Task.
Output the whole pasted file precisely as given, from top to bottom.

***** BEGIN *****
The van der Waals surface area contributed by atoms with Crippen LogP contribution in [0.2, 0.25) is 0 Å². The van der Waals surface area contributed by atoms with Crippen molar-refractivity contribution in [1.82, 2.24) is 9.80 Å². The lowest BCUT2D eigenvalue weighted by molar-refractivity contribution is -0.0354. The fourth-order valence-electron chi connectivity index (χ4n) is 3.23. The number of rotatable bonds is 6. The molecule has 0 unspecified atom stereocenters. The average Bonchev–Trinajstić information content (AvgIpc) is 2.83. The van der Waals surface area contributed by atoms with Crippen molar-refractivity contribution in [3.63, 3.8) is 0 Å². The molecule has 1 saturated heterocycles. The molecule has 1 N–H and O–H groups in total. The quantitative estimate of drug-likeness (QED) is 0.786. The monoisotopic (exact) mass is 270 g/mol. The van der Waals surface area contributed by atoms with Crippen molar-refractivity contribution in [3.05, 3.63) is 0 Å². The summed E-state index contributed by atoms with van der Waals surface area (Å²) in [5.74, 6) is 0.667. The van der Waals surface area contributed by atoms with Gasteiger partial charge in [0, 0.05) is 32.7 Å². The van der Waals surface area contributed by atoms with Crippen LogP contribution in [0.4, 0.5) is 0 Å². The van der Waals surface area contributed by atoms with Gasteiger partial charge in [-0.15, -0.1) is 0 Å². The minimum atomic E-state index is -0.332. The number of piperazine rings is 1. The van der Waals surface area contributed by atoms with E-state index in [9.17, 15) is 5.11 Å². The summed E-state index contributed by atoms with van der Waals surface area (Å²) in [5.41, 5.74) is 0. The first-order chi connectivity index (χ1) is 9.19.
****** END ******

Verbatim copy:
The van der Waals surface area contributed by atoms with Crippen LogP contribution in [0.2, 0.25) is 0 Å². The van der Waals surface area contributed by atoms with Crippen molar-refractivity contribution in [1.82, 2.24) is 9.80 Å². The lowest BCUT2D eigenvalue weighted by molar-refractivity contribution is -0.0354. The fourth-order valence-electron chi connectivity index (χ4n) is 3.23. The number of rotatable bonds is 6. The molecule has 0 unspecified atom stereocenters. The average Bonchev–Trinajstić information content (AvgIpc) is 2.83. The van der Waals surface area contributed by atoms with Crippen molar-refractivity contribution in [3.63, 3.8) is 0 Å². The molecule has 1 saturated heterocycles. The molecule has 1 N–H and O–H groups in total. The quantitative estimate of drug-likeness (QED) is 0.786. The monoisotopic (exact) mass is 270 g/mol. The van der Waals surface area contributed by atoms with Crippen molar-refractivity contribution in [3.05, 3.63) is 0 Å². The summed E-state index contributed by atoms with van der Waals surface area (Å²) in [5.74, 6) is 0.667. The van der Waals surface area contributed by atoms with Gasteiger partial charge in [0, 0.05) is 32.7 Å². The van der Waals surface area contributed by atoms with Crippen LogP contribution in [0.4, 0.5) is 0 Å². The van der Waals surface area contributed by atoms with Gasteiger partial charge in [-0.15, -0.1) is 0 Å². The minimum atomic E-state index is -0.332. The number of piperazine rings is 1. The van der Waals surface area contributed by atoms with E-state index in [9.17, 15) is 5.11 Å². The summed E-state index contributed by atoms with van der Waals surface area (Å²) in [5.41, 5.74) is 0. The first-order chi connectivity index (χ1) is 9.19.